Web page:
Did Pelini Rediscover the Husker Defensive Mojo?

Eric Francis - Getty Images

Just like it was a mistake to dismiss Pelini's defensive prowess after the UCLA game, it's too soon to proclaim all is well after defeating Wisconsin. The big question is whether Nebraska will regain it's confidence on defense and whether they can build on this performance.

It was a good defensive performance against Wisconsin. Not great, mind you. But a good performance, especially in the second half when the Huskers shut down the Badgers offense. 27 points is a lot to give up, but remember that 14 points came off two turnovers deep in Nebraska territory. Still, considering how Nebraska performed against UCLA, it is an improvement. Bo Pelini took a lot of criticism over his defense after that game - and deservedly so. Most of it was spot on, but some of it went a touch too far.

So I guess it was only inevitable that in the postgame Wisconsin press conference, Pelini would bring it up:

I'm concerned with some of the things we gave up in the passing game, especially in some situations where we were right there to make some plays. We had some tough calls as far as some interference things and that kind of thing. I thought we did some good things. Contrary to what you guys think, I haven't forgotten how to coach defense and how to stop the run."

Did Pelini need to bring that up? Probably not, but one thing we've learned about Pelini has a bit of a thin skin when it comes to criticism. When someone says something that he disagrees with, he's not afraid to respond. But let's not mistake Pelini's statement for braggadocio; Pelini didn't talk up his game either. He was calling for a little balance. Don't overhype Nebraska's defensive performance against Wisconsin, just like don't go overboard in criticizing him when things go south. (Or way south, like against UCLA.) Wisconsin's offense has had it's struggles this season, so it really shouldn't surprise anybody that the defense played well.

Sam McKewon of the Omaha World-Herald found the statement odd:

Contrary to what Nebraska coach Bo Pelini said after his team's 30-27 win against Wisconsin, I doubt pundits and critics think he forgot how to coach defense. They doubted he had 11 guys to execute his scheme to great efficiency.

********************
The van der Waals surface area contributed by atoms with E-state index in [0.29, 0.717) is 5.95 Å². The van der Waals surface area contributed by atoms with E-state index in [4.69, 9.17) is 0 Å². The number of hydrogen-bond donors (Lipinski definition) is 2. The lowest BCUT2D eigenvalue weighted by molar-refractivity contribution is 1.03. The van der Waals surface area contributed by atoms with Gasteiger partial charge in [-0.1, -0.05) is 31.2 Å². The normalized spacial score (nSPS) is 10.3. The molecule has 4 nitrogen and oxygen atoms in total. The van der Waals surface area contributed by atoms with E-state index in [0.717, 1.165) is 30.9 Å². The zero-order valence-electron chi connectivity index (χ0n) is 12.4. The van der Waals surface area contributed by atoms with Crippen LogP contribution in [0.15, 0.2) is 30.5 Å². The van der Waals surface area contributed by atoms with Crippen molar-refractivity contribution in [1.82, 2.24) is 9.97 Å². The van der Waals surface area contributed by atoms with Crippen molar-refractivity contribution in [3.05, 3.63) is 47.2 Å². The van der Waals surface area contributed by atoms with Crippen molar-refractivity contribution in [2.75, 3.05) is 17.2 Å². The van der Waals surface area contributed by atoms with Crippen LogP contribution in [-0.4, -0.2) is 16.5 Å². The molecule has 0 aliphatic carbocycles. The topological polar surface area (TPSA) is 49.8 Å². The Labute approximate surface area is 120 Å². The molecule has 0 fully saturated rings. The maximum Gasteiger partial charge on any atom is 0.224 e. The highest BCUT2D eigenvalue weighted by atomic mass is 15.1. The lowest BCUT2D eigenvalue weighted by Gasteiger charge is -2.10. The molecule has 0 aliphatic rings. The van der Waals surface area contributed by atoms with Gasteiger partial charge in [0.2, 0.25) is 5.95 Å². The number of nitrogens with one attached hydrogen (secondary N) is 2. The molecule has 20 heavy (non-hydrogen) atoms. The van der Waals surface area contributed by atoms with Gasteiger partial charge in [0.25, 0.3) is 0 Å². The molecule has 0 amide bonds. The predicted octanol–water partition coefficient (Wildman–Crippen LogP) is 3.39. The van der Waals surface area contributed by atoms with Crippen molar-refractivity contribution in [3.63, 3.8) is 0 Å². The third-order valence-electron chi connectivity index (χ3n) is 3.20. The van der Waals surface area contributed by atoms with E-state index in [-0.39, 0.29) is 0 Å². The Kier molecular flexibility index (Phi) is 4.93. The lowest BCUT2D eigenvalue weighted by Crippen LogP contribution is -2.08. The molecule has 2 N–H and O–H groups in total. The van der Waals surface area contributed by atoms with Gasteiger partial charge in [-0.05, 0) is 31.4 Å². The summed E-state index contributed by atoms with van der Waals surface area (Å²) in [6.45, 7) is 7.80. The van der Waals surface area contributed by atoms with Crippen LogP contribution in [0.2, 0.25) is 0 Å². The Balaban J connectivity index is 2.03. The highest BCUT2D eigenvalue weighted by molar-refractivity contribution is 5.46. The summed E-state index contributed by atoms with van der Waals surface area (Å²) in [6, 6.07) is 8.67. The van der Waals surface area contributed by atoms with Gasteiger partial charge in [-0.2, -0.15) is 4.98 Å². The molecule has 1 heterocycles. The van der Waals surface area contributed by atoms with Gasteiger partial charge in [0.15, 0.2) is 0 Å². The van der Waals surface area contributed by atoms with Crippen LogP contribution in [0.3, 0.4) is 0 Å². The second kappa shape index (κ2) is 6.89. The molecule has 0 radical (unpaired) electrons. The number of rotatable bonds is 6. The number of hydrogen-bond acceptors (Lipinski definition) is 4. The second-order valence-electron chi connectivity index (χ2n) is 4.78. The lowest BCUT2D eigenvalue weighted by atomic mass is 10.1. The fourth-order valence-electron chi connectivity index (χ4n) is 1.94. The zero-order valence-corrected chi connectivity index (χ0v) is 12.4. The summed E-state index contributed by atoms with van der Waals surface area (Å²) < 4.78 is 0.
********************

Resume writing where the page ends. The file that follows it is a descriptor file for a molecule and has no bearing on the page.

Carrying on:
Which is a statement I found odd. I distinctly remember reading at least one big headline that said that Pelini had lost it after the UCLA game. So I enlisted the Google, and sure enough, it only took two clicks to find it.

Saturday's loss says many things about a program striving for a championship. It also says something about the man in charge — and his mysterious regression as a defensive guru.

I do find it amusing that McKewon apparently doesn't read what Dirk Chatelain writes. McKewon is easily the best hire the World-Herald has made in their sports department in recent years; Chatelain is, well, I won't say it. To compare writers to college football analysts, McKewon is akin to Fox's Charles Davis as Chatelain's is to Craig James (or maybe Artie Gigantino instead). But I digress...

Chatelain had more to say, though:

But it's too easy to say Nebraska doesn't have enough talent. Talent is hard to define.

People questioned Nebraska's defensive talent in 2002 and '07, too. Then Bo came in and went to work. He made players!

Where is that teaching now? Where is that development?

Both writers have a point; Pelini's defense could stand another playmaker or two up front. But do you recruit them or develop them? The answer is, of course, both. Ndamukong Suh was just another defensive tackle prior to Pelini's arrival in Lincoln. But in year five, these are Pelini's players...any shortcomings are his responsibility now. But talent development has a long latency. Mistakes in recruiting and development typically don't manifest themselves for a couple of years. Pelini has since changed up his recruiting and nearly all of his defensive coaches. Is that an excuse? Is there something in the cupboard to be optimistic about long term?

Maybe. But for now, Nebraska is trying to assemble a defense that can win a woeful Big Ten conference in 2012. Beating Wisconsin doesn't mean the Blackshirts are back. That's not quite as silly as stating that Pelini has regressed as a defensive guru. The truth is somewhere in between. Pelini is an excellent defensive coach working through a slump. Odds are that eventually this will work itself out.

The big question is whether it will be this season.

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